restricted access 231. Indian Sacred Sites Executive Order 13007, May24, 1996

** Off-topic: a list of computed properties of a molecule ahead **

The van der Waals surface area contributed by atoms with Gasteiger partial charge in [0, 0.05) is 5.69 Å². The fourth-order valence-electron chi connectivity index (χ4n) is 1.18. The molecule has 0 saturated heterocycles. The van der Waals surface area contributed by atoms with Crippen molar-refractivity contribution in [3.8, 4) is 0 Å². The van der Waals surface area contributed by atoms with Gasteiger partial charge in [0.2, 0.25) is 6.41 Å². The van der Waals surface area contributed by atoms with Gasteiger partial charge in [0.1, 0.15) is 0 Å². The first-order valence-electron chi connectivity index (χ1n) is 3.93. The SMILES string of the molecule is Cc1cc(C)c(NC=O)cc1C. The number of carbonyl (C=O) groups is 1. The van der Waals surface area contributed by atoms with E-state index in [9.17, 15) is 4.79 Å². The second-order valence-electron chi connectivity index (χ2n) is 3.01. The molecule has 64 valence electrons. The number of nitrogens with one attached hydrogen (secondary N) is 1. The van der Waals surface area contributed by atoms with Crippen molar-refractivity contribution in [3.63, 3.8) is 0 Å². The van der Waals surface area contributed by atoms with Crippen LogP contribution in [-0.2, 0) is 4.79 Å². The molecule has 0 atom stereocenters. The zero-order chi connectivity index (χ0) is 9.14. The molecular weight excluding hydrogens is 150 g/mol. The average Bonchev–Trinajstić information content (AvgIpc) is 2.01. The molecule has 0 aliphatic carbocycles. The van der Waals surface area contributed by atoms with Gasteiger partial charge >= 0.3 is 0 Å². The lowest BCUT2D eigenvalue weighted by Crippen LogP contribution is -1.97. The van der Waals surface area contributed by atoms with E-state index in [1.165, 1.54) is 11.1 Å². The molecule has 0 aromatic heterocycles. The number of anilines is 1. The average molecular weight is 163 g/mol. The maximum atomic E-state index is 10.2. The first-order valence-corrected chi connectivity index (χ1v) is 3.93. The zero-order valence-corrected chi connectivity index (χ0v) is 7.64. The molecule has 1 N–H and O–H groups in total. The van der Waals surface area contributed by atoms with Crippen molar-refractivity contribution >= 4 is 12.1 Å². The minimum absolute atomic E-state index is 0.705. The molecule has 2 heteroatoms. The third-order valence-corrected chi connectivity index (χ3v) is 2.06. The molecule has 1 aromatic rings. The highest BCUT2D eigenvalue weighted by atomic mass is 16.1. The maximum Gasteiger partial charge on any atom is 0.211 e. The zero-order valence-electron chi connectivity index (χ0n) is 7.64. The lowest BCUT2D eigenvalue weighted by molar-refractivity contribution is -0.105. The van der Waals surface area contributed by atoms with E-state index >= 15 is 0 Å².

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357 Haida Indian Tribes of Alaska pursuant to the Act of June 19, 1935 . . . as a federally recognized Indian tribe; (2) on October 21, 1993, the Secretary of the Interior published a list of federally recognized Indian tribes pursuant to part 83 of title 25 of the Code of Federal Regulations which omitted the Central Council of Tlingit and Haida Indian Tribes of Alaska; (3) the Secretary does not have the authority to terminate the federally recognized status of an Indian tribe as determined by Congress; (4) the Secretary may not administratively diminish the privileges and immunities of federally recognized Indian tribes without the consent of Congress; and (5) the Central Council of Tlingit and Haida Indian Tribes of Alaska continues to be a federally recognized Indian tribe. sec. 203. reaffirmation of tribal status. The Congress reaffirms and acknowledges that the Central Council of Tlingit and Haida Indian Tribes of Alaska is a federally recognized Indian tribe. . . . [U.S. Statutes at Large, 108:4791–92.] 231. Indian Sacred Sites Executive Order 13007 May 24, 1996 To help protect sites held sacred by Indians, President Clinton issued this executive order in regard to federal lands. This was part of an ongoing policy to protect Indian religious practices. By the authority vested in me as President by the Constitution and the laws of the United States, in furtherance of Federal treaties , and in order to protect and preserve Indian religious practices, it is hereby ordered: Section 1. Accommodation of Sacred Sites. (a) In managing Federal lands, each executive branch agency with statutory or administrative responsibility for the management of Federal lands shall, to the extent practicable, permitted by law, and not clearly inconsistent with essential agency functions, (1) accommodate access to and ceremonial use of Indian sacred sites by Indian religious practitioners and (2) avoid adversely affecting the physical integrity of such sacred sites. Where appropriate, agencies shall maintain the con- fidentiality of sacred sites. (b) For purposes of this order: (i) “Federal lands” means any land or interests in land owned by the United States, including leasehold interests held by the United States, except Indian trust lands; (ii) “Indian tribe” means an Indian or Alaska Native tribe, band, nation, pueblo, village, or community that the Secretary of the Interior acknowledges to exist as an Indian tribe pursuant to Public Law No. 103–454, 108 Stat. 4791, and “Indian” refers to a member of such an Indian tribe; and (iii) “Sacred site” means any specific, discrete, narrowly delineated location on Federal land that is identified by an Indian tribe, or Indian individual determined to be an appropriately authoritative representative of an Indian religion, as sacred by virtue of its established religious significance to, or ceremonial use by, an Indian religion; provided that the tribe or appropriately authoritative representative of an Indian religion has informed the agency of the existence of such a site. Sec. 2. Procedures. (a) Each executive branch agency with statutory or administrative responsibility for the management of Federal lands shall, as appropriate, promptly implement procedures for the purposes of carrying out the provisions of section 1 of this order, including, where practicable and appropriate, procedures to ensure reasonable notice is provided of proposed actions or land management policies that may restrict future 358 access to or ceremonial use of, or adversely affect the physical integrity of, sacred sites. In all actions pursuant to this section, agencies shall comply with the Executive memorandum of April 29, 1994, “Government-toGovernment Relations with Native American Tribal Governments.” . . . Sec. 4. This order is intended only to improve the internal management of the executive branch and is not intended to, nor does it, create any right, benefit, or trust responsibility , substantive of procedural, enforceable at law or equity by any party against the United States, its agencies, officers, or any person. [Federal Register, 61:26771–72 (May 29, 1966).] 232. Native American Housing Assistance and Self-Determination Act October 26, 1996 Along with Indian education and Indian health care, adequate housing for Indians was a major concern of the federal government. This act, in great detail, set up a program for housing assistance to Indian tribes. An Act to provide Federal assistance for Indian tribes in a manner that recognizes the right of tribal self-governance, and for other purposes. . . . . sec. 2. congressional findings. The Congress finds that—. . . . (2) there exists a unique relationship between the Government of the United States and the governments of Indian tribes and a...


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